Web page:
In a sharply worded challenge to President Bush, Democratic Sen. John Kerry said Wednesday “extremism has gained momentum” as a result of administration missteps in Iraq, but said the war on terror is a winnable one with the right policies.
“When it comes to Iraq, it’s not that I would have done one thing differently, I would have done almost everything differently” than the president, the presidential candidate said in a speech to the national convention of the American Legion.
Kerry spoke dismissively of a statement Bush made Monday — then rescinded on Tuesday — that the war on terror might not be winnable.
“I absolutely disagree,” he said. “With the right policies, this is a war we can win, this is a war we must win, and this is a war we will win.” Kerry said. “... In the end, the terrorists will lose and we will win because the future does not belong to fear, it belongs to freedom.”
Kerry, a veteran who won five medals for service in the Vietnam War, saluted his audience as he stepped to the same podium where Bush spoke on Tuesday. He saluted again as he wrapped up his speech.
He accused the administration of failing to keep faith with the nation’s 36 million veterans by underfunding VA programs that leave thousands of former servicemen and women without adequate, timely health care and reduced retirement and disability payments.
“The job will be done when the government stops asking veterans for increased co-payments, enrollment fees and other charges to shift the burden of care to more veterans and drive more than a million veterans out of the system,” he said.
But the heart of the speech was a strong attack on Bush’s policies in Iraq, delivered at a time when Republicans were midway through a national convention designed largely to stress the president’s credentials as an effective commander in chief in the war on terror.
Kerry catalogued what he said was a long list of administration shortcomings on Iraq — failing to heed the advice of senior generals on the number of troops needed for postwar operations, failing to secure the country’s borders, failing to share responsibility with NATO or the United Nations, shortchanging the training and equipping of the Iraqi police and more.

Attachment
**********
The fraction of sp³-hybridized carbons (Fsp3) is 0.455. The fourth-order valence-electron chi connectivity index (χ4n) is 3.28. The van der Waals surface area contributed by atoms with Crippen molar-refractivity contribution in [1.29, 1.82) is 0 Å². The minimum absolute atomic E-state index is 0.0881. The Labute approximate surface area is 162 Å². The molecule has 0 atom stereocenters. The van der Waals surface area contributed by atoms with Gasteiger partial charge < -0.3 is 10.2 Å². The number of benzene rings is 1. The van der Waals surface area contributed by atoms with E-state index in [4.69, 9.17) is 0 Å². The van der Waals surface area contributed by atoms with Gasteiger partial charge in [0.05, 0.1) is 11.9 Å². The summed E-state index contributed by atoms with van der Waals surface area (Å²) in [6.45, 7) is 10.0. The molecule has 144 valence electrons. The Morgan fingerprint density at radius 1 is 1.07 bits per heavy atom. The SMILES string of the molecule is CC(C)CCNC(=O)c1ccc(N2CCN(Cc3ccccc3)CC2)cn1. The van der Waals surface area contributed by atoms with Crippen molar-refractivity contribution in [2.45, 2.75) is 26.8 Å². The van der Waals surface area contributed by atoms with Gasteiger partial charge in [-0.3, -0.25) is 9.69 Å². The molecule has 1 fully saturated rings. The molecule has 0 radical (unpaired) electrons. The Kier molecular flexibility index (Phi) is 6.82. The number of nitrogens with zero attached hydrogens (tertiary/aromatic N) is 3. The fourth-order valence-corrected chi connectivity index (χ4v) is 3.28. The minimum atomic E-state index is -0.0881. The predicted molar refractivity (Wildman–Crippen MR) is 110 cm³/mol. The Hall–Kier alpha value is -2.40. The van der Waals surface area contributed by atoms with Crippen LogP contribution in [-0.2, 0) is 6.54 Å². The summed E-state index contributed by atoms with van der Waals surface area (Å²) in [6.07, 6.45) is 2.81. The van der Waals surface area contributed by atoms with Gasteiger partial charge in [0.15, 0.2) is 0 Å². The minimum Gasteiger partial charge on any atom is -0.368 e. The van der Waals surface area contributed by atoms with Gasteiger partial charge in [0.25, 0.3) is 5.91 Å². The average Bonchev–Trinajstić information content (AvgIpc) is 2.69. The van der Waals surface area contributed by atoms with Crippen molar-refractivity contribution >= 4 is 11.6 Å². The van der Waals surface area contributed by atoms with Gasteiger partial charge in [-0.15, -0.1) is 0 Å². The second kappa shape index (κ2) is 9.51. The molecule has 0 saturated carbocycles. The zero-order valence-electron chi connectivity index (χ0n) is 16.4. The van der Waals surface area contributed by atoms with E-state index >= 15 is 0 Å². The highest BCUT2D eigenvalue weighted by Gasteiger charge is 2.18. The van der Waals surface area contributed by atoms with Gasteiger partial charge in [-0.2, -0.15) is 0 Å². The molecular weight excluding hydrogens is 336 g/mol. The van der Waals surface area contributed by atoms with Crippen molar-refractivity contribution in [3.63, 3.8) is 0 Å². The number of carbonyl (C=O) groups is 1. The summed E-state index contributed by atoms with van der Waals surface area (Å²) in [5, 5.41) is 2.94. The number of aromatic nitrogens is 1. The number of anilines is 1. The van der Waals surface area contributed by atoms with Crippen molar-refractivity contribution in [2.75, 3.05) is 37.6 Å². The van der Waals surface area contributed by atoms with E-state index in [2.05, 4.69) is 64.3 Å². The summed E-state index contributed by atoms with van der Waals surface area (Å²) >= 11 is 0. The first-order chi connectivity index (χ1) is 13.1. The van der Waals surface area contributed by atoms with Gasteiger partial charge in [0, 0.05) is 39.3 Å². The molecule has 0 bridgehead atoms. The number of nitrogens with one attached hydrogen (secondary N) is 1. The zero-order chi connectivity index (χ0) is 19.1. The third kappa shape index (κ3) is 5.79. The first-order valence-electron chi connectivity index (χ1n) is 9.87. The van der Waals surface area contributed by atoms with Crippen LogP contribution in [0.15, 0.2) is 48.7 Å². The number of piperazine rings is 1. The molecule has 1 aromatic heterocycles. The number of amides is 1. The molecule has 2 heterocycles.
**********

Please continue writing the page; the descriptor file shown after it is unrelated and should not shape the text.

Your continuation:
As a result, he said, “today’s terrorists have secured havens in Iraq that were not there before. And we have been forced to reach accommodation with those who have repeatedly attacked our troops.
“Violence has spread in Iraq. Iran has expanded its influence, and extremism has gained momentum,” Kerry said.
As a Massachusetts senator, Kerry voted in 2002 to give Bush the authority to oust Iraqi leader Saddam Hussein, and said recently that he would still do so in hindsight, even knowing that no weapons of mass destruction have been found.
But Kerry said, “I would never have diverted resources so quickly from Afghanistan,” where the Taliban has been forced from power but Osama bin Laden and other members of al-Qaida remain free.
“I wouldn’t have ignored my senior military advisers. I would have made sure that every soldier put in harm’s way had the equipment and body armor they needed. I would have built a strong, broad coalition of our allies around the world.
“And if there’s one thing I learned from my service, I would never have gone to war without a plan to win the peace,” he said.
Kerry’s remarks marked his first extensive foray into the controversy that Bush triggered earlier this week. In a television interview aired Monday, the Republican said he wasn’t certain the war on terror was winnable. The following day — before the same American Legion members whom Kerry addressed — Bush said it was.
Kerry spoke as the Democratic Party decided to air a new 30-second ad in battleground states, a commercial designed to stress the same points the Massachusetts senator covered. It accuses Bush of “a failure in leadership.” “Mounting casualties, costing $200 billion and counting,” the ad says. “Now they call it a 'catastrophic success.’ They say they 'miscalculated.’ And now they say the war on terror is unwinnable.”
The visit to the American Legion gathering was Kerry’s first public political campaigning since Saturday, and marked an unusual decision to actively campaign while the opposition party was in the midst of its convention.
Kerry aides announced on Tuesday that the campaign will begin buying $45 million worth of commercial time in 20 states through Election Day. Aides described the investment — which amounts to about half of Kerry’s overall budget for the fall campaign — as a down payment on their advertising strategy.